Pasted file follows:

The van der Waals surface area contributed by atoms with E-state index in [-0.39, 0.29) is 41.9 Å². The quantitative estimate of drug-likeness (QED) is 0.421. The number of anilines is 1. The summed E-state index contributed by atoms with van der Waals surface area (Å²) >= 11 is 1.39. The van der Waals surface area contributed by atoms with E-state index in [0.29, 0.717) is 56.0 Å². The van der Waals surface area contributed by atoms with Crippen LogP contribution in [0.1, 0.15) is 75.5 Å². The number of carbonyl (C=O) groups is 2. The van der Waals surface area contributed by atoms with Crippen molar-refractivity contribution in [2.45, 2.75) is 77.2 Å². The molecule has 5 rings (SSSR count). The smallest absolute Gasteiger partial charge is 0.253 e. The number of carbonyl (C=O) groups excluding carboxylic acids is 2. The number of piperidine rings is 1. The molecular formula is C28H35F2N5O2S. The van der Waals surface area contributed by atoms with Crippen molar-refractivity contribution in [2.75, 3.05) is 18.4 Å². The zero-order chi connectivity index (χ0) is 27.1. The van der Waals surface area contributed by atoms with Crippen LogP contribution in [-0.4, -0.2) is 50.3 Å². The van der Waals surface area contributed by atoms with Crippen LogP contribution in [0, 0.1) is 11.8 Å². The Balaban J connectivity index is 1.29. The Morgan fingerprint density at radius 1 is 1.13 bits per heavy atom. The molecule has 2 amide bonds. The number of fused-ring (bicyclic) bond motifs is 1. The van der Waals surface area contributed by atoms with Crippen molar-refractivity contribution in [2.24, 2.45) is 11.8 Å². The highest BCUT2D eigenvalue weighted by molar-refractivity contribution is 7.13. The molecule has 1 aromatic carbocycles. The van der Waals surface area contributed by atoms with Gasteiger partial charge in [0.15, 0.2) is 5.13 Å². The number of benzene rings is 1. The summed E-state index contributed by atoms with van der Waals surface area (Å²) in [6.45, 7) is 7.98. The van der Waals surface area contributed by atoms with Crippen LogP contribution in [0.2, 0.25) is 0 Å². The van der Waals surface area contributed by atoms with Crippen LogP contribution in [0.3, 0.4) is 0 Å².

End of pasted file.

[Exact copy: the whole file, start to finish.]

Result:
The van der Waals surface area contributed by atoms with E-state index in [-0.39, 0.29) is 41.9 Å². The quantitative estimate of drug-likeness (QED) is 0.421. The number of anilines is 1. The summed E-state index contributed by atoms with van der Waals surface area (Å²) >= 11 is 1.39. The van der Waals surface area contributed by atoms with E-state index in [0.29, 0.717) is 56.0 Å². The van der Waals surface area contributed by atoms with Crippen LogP contribution in [0.1, 0.15) is 75.5 Å². The number of carbonyl (C=O) groups is 2. The van der Waals surface area contributed by atoms with Crippen molar-refractivity contribution in [2.45, 2.75) is 77.2 Å². The molecule has 5 rings (SSSR count). The smallest absolute Gasteiger partial charge is 0.253 e. The number of carbonyl (C=O) groups excluding carboxylic acids is 2. The number of piperidine rings is 1. The molecular formula is C28H35F2N5O2S. The van der Waals surface area contributed by atoms with Crippen molar-refractivity contribution in [2.75, 3.05) is 18.4 Å². The zero-order chi connectivity index (χ0) is 27.1. The van der Waals surface area contributed by atoms with Crippen LogP contribution in [-0.4, -0.2) is 50.3 Å². The van der Waals surface area contributed by atoms with Crippen LogP contribution in [0, 0.1) is 11.8 Å². The Balaban J connectivity index is 1.29. The Morgan fingerprint density at radius 1 is 1.13 bits per heavy atom. The molecule has 2 amide bonds. The number of fused-ring (bicyclic) bond motifs is 1. The van der Waals surface area contributed by atoms with Crippen molar-refractivity contribution in [2.24, 2.45) is 11.8 Å². The highest BCUT2D eigenvalue weighted by molar-refractivity contribution is 7.13. The molecule has 1 aromatic carbocycles. The van der Waals surface area contributed by atoms with Gasteiger partial charge in [0.15, 0.2) is 5.13 Å². The number of benzene rings is 1. The summed E-state index contributed by atoms with van der Waals surface area (Å²) in [6.45, 7) is 7.98. The van der Waals surface area contributed by atoms with Crippen LogP contribution in [0.2, 0.25) is 0 Å². The van der Waals surface area contributed by atoms with Crippen LogP contribution in [0.3, 0.4) is 0 Å².